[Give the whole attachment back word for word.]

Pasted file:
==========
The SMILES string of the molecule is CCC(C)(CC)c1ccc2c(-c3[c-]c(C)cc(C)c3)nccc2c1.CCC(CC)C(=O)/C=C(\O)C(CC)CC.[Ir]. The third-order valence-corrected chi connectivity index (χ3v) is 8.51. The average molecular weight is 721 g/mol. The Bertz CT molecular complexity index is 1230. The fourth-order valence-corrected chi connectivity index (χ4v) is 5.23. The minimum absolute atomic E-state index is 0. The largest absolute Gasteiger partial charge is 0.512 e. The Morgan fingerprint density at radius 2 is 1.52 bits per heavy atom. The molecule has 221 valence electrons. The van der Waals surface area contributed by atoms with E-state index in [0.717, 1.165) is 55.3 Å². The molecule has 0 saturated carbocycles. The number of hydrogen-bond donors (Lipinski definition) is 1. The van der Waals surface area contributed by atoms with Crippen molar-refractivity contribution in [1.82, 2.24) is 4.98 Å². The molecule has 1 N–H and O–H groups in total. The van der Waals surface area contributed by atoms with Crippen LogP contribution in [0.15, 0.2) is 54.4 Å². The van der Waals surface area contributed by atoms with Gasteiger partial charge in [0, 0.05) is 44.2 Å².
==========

The SMILES string of the molecule is CCC(C)(CC)c1ccc2c(-c3[c-]c(C)cc(C)c3)nccc2c1.CCC(CC)C(=O)/C=C(\O)C(CC)CC.[Ir]. The third-order valence-corrected chi connectivity index (χ3v) is 8.51. The average molecular weight is 721 g/mol. The Bertz CT molecular complexity index is 1230. The fourth-order valence-corrected chi connectivity index (χ4v) is 5.23. The minimum absolute atomic E-state index is 0. The largest absolute Gasteiger partial charge is 0.512 e. The Morgan fingerprint density at radius 2 is 1.52 bits per heavy atom. The molecule has 221 valence electrons. The van der Waals surface area contributed by atoms with E-state index in [0.717, 1.165) is 55.3 Å². The molecule has 0 saturated carbocycles. The number of hydrogen-bond donors (Lipinski definition) is 1. The van der Waals surface area contributed by atoms with Crippen molar-refractivity contribution in [1.82, 2.24) is 4.98 Å². The molecule has 1 N–H and O–H groups in total. The van der Waals surface area contributed by atoms with Crippen LogP contribution in [0.15, 0.2) is 54.4 Å². The van der Waals surface area contributed by atoms with Gasteiger partial charge in [0, 0.05) is 44.2 Å².